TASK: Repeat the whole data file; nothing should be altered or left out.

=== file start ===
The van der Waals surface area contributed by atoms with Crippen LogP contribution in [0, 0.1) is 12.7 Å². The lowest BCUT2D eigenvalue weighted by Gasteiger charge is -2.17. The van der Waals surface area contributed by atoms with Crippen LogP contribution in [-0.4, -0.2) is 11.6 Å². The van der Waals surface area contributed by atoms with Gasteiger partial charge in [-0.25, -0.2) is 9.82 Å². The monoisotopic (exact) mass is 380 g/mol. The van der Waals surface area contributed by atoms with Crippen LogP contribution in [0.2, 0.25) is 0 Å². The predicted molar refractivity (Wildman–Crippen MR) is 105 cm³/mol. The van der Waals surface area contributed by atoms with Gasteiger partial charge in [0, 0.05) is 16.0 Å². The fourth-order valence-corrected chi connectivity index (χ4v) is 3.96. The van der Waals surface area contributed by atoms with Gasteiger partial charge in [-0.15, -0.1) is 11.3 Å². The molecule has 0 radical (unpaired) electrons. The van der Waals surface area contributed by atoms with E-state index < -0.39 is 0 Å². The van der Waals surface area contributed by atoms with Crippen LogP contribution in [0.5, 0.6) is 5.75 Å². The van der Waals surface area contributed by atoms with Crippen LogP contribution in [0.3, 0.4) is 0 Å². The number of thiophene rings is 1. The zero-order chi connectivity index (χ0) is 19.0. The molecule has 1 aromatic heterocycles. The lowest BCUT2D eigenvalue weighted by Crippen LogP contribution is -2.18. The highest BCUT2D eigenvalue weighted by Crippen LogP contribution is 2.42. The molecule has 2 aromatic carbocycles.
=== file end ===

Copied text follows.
The van der Waals surface area contributed by atoms with Crippen LogP contribution in [0, 0.1) is 12.7 Å². The lowest BCUT2D eigenvalue weighted by Gasteiger charge is -2.17. The van der Waals surface area contributed by atoms with Crippen LogP contribution in [-0.4, -0.2) is 11.6 Å². The van der Waals surface area contributed by atoms with Gasteiger partial charge in [-0.25, -0.2) is 9.82 Å². The monoisotopic (exact) mass is 380 g/mol. The van der Waals surface area contributed by atoms with Crippen LogP contribution in [0.2, 0.25) is 0 Å². The predicted molar refractivity (Wildman–Crippen MR) is 105 cm³/mol. The van der Waals surface area contributed by atoms with Gasteiger partial charge in [0, 0.05) is 16.0 Å². The fourth-order valence-corrected chi connectivity index (χ4v) is 3.96. The van der Waals surface area contributed by atoms with Gasteiger partial charge in [-0.15, -0.1) is 11.3 Å². The molecule has 0 radical (unpaired) electrons. The van der Waals surface area contributed by atoms with E-state index < -0.39 is 0 Å². The van der Waals surface area contributed by atoms with Crippen LogP contribution in [0.5, 0.6) is 5.75 Å². The van der Waals surface area contributed by atoms with Crippen LogP contribution in [0.3, 0.4) is 0 Å². The number of thiophene rings is 1. The zero-order chi connectivity index (χ0) is 19.0. The molecule has 1 aromatic heterocycles. The lowest BCUT2D eigenvalue weighted by Crippen LogP contribution is -2.18. The highest BCUT2D eigenvalue weighted by Crippen LogP contribution is 2.42. The molecule has 2 aromatic carbocycles.